Quoting "John R. Lee" December 23, 2014:
> Hi Rob
> Your copy of Sent Lisi mailed this morning.
> Could something similar, an anthology of poetry and art (and prose?) be
> done in Bdos to celebrate Kamau's 85th next year?
> Best for the season,
> R.

Date: Wed, 24 Dec 2014 06:04:10 +0000
Hi, jrl,
It's possible to do such a publication for Kamau.  I'll have to run something by a few people, see what floats.  Will keep you posted, but don't hesitate to ask from time to time about any progress.
Here's looking forward to a creative & productive New Year.

Hey, jrl,
So Linda and I are going to do this thing in May, Kamau's birth month, through our online publication.  We're going to aim for 85 candles, of course: pieces of writing and images from contributors.  
Would you be willing to help us with that outreach and further suggestions for who to contact?
Let me know soon as you can.  And thanks again for the encouragement to do this.

Subject: Re: IMPORTANT: Draft Email to Writers for Kamau's Candles
Date: 2015-02-04 10:17

Hi, Rob,
Looking good. I like the tone--friendly, but meaning business! This thing is ON.
JRL has been in touch. Says he's waiting to hear from you how he can help on this seeing as how he's to blame for it. He's a good'un!

On 16 February 2015 at 11:16, Linda Deane wrote:
Dear Kamau,
Hope you good, the wordspirit too.
That troublemaker John Robert Lee made a big, powerful suggestion that now has Rob and me like bees on red drink.
You may know bout it already: A celebration across artsetcbarbados.com  in honour of your 85th birthday. Kamau-themed/inspired art, images and writing. You, your work celebrated all over the site in May. We calling it Kamau's Candles.

From: Kamau Brathwaite
Date: Mon, Feb 16, 2015 at 8:55 PM
Subject: Re: A shout...and an ask re your 85th

My dear Linda Deane, Not sure i too-too coumfô the CYANDLE(!) concep but givin THANKS and nuff nuff appreciation yr ETC 85th Projec, startin out w/from the TROUBLEMAKEr—so good have MAKERS in this world!
Love <<Kamau>>


And this is how we got here.  After the initial correspondence, your co-editors moved quickly to assemble a wish list of co-conspirators, issue a general call for submissions (recognizing the best was also unknown to us), and set tight, tight deadlines.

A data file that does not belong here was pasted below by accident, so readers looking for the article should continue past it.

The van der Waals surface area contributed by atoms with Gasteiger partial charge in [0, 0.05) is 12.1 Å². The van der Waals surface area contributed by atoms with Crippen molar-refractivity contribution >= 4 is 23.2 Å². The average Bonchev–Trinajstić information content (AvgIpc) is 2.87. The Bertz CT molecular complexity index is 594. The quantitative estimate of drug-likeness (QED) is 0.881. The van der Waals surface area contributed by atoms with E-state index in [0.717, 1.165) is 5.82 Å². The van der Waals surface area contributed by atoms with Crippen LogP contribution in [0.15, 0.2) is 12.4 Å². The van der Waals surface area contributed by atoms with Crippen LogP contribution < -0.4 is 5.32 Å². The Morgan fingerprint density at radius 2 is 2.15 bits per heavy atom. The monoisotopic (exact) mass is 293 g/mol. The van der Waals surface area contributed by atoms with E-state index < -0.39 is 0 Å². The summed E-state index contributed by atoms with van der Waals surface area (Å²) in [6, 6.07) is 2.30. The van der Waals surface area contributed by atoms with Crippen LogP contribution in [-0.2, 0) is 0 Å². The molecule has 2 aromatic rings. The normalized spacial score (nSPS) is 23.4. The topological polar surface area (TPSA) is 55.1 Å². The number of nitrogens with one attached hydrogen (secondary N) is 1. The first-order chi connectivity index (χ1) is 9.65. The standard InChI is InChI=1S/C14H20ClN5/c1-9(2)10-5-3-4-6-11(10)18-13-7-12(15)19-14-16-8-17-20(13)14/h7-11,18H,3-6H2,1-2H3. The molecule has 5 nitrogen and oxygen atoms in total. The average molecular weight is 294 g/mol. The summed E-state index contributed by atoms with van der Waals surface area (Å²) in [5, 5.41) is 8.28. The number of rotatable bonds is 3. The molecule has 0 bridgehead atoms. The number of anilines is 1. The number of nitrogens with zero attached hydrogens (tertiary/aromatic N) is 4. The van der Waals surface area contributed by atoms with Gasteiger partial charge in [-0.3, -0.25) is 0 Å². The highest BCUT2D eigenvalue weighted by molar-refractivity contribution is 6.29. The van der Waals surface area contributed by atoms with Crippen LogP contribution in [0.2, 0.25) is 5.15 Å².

The result: 85+ artistic candles for Kamau Brathwaite’s 85th birthday offered in tribute to his life and work as poet, historian, mentor, friend, disturber of false peace, inspiration and instigator—or plainly, as Nailah Folami Imoja puts it in her Foreword, in celebration of the man as “national treasure,” the boundaries being the Caribbean and beyond.

The outpouring of good will and affection reflected in the number of submissions alone was both surprising and gratifying.  We knew there should be plenty submissions; having faith rewarded emboldened us.  We heard from poets, of course, but also novelists, visual artists, short-story writers, storytellers, graphic novelists, dramatists, singer-songwriters, academics, independent scholars, editors, publishers: all admirers and well-wishers, some fannish, some not.

What we have in each Kamau Gallery across ArtsEtc’s departments is a heart-strong response to an artist who has challenged us to emancipate our minds and celebrate the humanity of our souls.  Kamau’s example is uncommon and worthy of special praise: his work continues to teach the world about language, history, art, culture, religion…about itself.  In helping us to liberate our tongues, many of us have found more than our voices.

All the pieces in these galleries, whether or not for Kamau, by Kamau, à la manière de Kamau, or about Kamau, reflect his influence (thus far) on the author and the content of his or her ideas.  In other words, the offered poem/essay/fiction/song is the acknowledgement, the open compliment, that we wouldn’t express ourselves quite as we do if not for the man or his words.

So this has been—this is—an opportunity for artists, particularly artists in and of the region, to do something we perhaps too often do only when the person is no longer around or able to say, “You’re welcome”: show our appreciation to a fellow artist for his guidance, his camaraderie, his erudition, his poetry, his sense of humour and especially of hope.

In honour of your gifts, we say mesi, merci, gracias, thanks, dank u….

Nuff respect, Kamau.

Walk good, wherever your feet find you.

The Editors